As introductory anecdotes go, those that elucidate the GAA's exceptionalism is a writer's dream.
From such a rich lode of lore, we're settling for the occasion in which Brendan Behan and Samuel Beckett were assailed by a trio of Irish clerics while walking through Paris. Two of the clerics walked with Behan, leaving a third to hector a stoically silent Beckett. When conversation naturally wended to Ireland, Beckett eventually told the cleric with little enthusiasm that he had been invited to Dublin that September.
“What time in September Mr. Beckett?”, asked the priest, to which Beckett replied, “Sometime in the middle of the month, I think”
“Yerra, sure, what harm" came the response. "You’ll miss the hurling but you’ll be there for the football”.
The Association and its games have always occupied a unique place in all Irish minds, including in the minds of those who consider their gaze east to extend beyond Croke Park.
The last couple of days have shown the folly, however, of the GAA's believing too much of its own exceptionalism.
Yesterday, Sport Ireland roiled Seamus Hickey and the GPA into action over the withholding of last year's grants over the GPA's refusal to furnish home addresses for all of their members. Sport Ireland want the addresses initially for purposes of "intelligence" (a home address can be used to corroborate claims that a player received a banned substance), but the provision of addresses will ultimately lead to players being subject to random tests at their homes.
Hickey calls this "a wholly unreasonable demand on amateur athletes".
Perhaps it is, but the reality is that it has been a demand placed on amateur athletes for years. Ciaran O'Lionáird, for example, was drug tested at a pub in 2016.
Well, this is an new one for the books. Drug tested at the pub. Onlookers mildly concerned. pic.twitter.com/XvMjQh9J82
— Ciarán ó Lionáird (@GoCiaran) December 22, 2016
So why should it be any different for GAA players?
Diarmuid O'Sullivan's objection to out-of-competition testing is founded on his belief that, as amateurs, GAA players should not have to face this level of disruption in their lives.
Setting aside an interrogation into exactly how amateur many intercounty athletes are, the bulk of the athletes tested by Sport Ireland every year are amateur too.
Last year, they conducted a total of 1,304 tests. Excluding the tests conducted on GAA players, that figure is 1,178.
Add in the fact that a total of 90 athletes received some level of funding under the most recent round of elite funding from the sports governing body, so even allowing for the possibility of multiple tests of elite athletes, it's fair to extrapolate that the bulk of last year's tests were performed on amateur athletes some distance from earning enough to dedicate themselves to their sport full-time.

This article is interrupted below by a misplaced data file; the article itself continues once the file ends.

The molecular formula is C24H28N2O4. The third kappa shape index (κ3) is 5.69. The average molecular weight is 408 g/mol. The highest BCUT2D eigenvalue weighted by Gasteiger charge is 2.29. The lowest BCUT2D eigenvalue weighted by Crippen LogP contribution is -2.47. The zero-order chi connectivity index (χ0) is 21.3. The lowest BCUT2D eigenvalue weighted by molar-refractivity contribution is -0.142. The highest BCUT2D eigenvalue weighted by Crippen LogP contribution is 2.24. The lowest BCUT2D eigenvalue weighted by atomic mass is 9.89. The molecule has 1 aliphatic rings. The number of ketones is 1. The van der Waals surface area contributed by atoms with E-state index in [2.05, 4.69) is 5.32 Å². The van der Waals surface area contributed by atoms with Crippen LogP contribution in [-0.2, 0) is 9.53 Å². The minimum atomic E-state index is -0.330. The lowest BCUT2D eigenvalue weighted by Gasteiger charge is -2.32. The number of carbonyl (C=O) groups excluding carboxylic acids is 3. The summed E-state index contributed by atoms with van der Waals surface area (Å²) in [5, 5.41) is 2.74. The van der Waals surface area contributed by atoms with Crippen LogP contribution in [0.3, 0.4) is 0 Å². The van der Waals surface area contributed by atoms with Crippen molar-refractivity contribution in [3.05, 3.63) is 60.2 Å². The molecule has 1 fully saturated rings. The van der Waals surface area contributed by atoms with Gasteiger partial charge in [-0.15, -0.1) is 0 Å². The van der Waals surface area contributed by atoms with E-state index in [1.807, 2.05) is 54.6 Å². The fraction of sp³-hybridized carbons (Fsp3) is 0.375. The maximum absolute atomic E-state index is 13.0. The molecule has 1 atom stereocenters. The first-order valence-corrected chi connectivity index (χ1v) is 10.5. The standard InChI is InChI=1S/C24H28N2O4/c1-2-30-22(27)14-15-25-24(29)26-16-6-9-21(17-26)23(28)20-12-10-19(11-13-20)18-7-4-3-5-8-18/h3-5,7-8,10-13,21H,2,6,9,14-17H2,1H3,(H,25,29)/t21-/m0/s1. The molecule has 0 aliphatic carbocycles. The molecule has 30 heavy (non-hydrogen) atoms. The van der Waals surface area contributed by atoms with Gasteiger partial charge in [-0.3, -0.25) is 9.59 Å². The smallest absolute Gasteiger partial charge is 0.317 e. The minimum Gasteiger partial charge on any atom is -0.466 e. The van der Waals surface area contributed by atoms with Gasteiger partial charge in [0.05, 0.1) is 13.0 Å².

Another point raised against the home testing of GAA players is the GAA's doping record relative to other sports. The best barometer for the sports the Irish governing body believe to be at highest risk are blood tests, given the added costs involved in that process. Athletics (85 blood tests) and Cycling (81) were unsurprisingly the highest last year, followed by rugby (55). The GAA, however, was next-highest with 19, ahead of swimming with 16.
So while there are clearly other sports in Ireland deemed at a higher risk to doping, Sport Ireland are not ignoring the possibility of the problem affecting the GAA.
This is not to say that the GAA has a doping problem, but it would be absurd to ignore the possibility of banned substances cropping up across their codes. Last year, for example, there was an 800% increase in the number of steroids seized in Ireland relative to the year before. These substances are going somewhere, and to ignore the possibility that they could find their way into two of the 12-most played sports in the country would be profoundly wrong.
The number of GAA players who would be tested at home would ultimately be very small, and while reservations about how invasive a practice it would be are justified, the reality is that such testing is necessary to protect the integrity of all sports.
Many GAA players enjoy benefits other amateur athletes in Ireland could only dream about: enormous media coverage; massive occasions every year; far greater sponsorship opportunities. This is not to appear begrudging: the GAA is exceptional in countless ways but are no different to any other sporting organisation in one respect.
If the players want the money, then they have to play by the rules.
The rules, unfortunately, involve random and invasive drug testing.
The Amateur Ethos is the Association's calling card, and while it may stand alone in the size and the scale of the volunteer effort, the GAA does not own the patent on amateur sport in Ireland.